So what is a counterfeit component? As defined by SAE Standard AS5553 a counterfeit is a copy or substitute altered or made by someone who does not have the legal right or authority to do so. Counterfeit material is material whose physical or performance characteristics have been knowingly misrepresented. Examples of counterfeit parts include, but are not limited to: a.Parts which do not contain the proper internal construction consistent with the ordered part. (die, manufacturer, wire bonding, etc.) b. Parts which have been used, refurbished or reclaimed, but represented as new product. c. Parts which have different package style or surface plating/finish than the ordered parts. d. Parts which have not successfully completed the Original Component Manufacturer’s (OCM)’s full production and test flow, but are represented as completed product. e. Parts sold as upscreened parts, which have not successfully completed upscreening. f. Parts sold with modified labeling or markings intended to misrepresent the part’s form, fit, function, or grade. *Parts which have been refinished, upscreened, or uprated and have been identified as such, are not considered counterfeit.
The vast majority of counterfeit parts can be traced back to China. Unfortunately, the supply chain has become so polluted a part’s lineage (including counterfeit parts) is often-times unverifiable. This is only one of the many hurdles law enforcement must contend with.
In 2007 I wrote a white paper titled A Time For Change – The NOT so Hidden Truth Behind the Chinese Open Market. The objective of this paper was to shed light on the exportation of E-Waste which is often times the product that is collected, sorted and is then subsequently remarked and resold as genuine product. You might be wondering what E-Waste has to do with counterfeit parts.
Many if not most of the counterfeits that are detected originate from salvaged materials. Each year the majority of the world’s electronic waste is illegally transported to China, India and other parts of Asia. This ‘trash’ is transformed into millions of dollars in profits for China. These pictures fairly and honestly depict how electronic components are quite literally plucked from circuit boards. These same parts are then refurbished and are often times remarked and are sold throughout the global supply chain as new and genuine parts.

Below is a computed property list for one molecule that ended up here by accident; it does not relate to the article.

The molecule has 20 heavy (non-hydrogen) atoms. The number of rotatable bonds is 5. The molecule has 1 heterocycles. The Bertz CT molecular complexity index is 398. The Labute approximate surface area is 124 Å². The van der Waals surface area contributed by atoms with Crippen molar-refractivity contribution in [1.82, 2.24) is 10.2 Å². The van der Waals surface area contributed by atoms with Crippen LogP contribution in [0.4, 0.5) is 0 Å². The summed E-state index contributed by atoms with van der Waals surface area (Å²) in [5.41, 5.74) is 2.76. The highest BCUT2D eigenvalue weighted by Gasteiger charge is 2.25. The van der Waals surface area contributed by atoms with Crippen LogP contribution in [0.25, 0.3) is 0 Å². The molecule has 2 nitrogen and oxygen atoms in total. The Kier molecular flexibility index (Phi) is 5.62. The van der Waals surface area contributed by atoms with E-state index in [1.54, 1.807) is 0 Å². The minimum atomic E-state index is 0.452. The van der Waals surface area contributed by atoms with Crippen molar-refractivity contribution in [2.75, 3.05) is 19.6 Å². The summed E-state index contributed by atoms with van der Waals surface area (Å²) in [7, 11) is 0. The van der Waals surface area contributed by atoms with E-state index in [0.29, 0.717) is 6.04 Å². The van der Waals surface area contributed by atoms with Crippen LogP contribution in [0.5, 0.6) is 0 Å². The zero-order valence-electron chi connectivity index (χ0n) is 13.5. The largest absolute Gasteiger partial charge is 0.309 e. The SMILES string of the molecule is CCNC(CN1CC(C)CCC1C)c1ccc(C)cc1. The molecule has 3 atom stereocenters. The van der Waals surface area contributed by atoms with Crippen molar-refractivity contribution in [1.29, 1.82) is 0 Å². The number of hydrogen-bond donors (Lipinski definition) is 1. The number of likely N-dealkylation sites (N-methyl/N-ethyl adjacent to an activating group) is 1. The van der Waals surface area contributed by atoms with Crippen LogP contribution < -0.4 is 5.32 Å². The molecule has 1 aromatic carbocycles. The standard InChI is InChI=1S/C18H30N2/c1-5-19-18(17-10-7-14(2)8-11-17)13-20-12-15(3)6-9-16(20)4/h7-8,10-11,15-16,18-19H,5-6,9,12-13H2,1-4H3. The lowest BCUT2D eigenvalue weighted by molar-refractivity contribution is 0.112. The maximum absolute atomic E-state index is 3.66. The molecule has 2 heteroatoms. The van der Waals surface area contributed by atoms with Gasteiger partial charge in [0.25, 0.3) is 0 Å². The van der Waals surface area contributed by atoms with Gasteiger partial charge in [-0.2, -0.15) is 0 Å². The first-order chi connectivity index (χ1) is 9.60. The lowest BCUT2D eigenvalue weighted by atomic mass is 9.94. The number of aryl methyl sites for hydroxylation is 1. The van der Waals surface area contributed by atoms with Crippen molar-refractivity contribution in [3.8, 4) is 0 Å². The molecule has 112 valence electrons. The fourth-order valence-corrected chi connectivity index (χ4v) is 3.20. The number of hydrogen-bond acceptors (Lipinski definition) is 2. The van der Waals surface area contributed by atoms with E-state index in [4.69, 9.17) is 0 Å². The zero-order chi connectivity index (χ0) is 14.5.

These pictures fairly and honestly depict how electronic components are quite literally plucked from circuit boards. These same parts are then refurbished and are often times remarked and are sold throughout the global supply chain as new and genuine parts.
Seg Market Place Material Sorting – Prepping for resurfacing / refurbishing / resale The consequences of failing to identify nonconforming product could be catastrophic.
After 15 years of diplomatic struggle, China became a fully-fledged member of the international trading system in 2001. The amount of counterfeit electronic components has arisen alongside the rise of international trade. Organized and petty criminals alike have taken advantage of open trade agreements to move money and goods freely across borders in a minimum amount of time by moving illegal goods through the same channel as legal goods. Both developed and developing countries have been unable to sufficiently monitor their borders to combat counterfeit trade. Counterfeiting is not viewed as a serious problem on its own; it is only when public health and safety are endangered that the threats of counterfeiting are taken seriously. Public awareness of the dangers of counterfeiting needs to be combined with improved efforts to enforce trade policies. This graph demonstrates the rapid rise of Chinese Exports between 2000 - 2006
Here you can see the rapid rise of Counterfeit instances reported to GIDEP (Government-Industry Data Exchange Program) between 2000 - 2008
So how do these parts make their way China to the US? The vast majority of counterfeit parts are sold by Brokers and Independent Distributors. While most of these resellers do not intentionally trade in counterfeit material some do and others simply do not have the quality standards in place to weed out nonconforming material.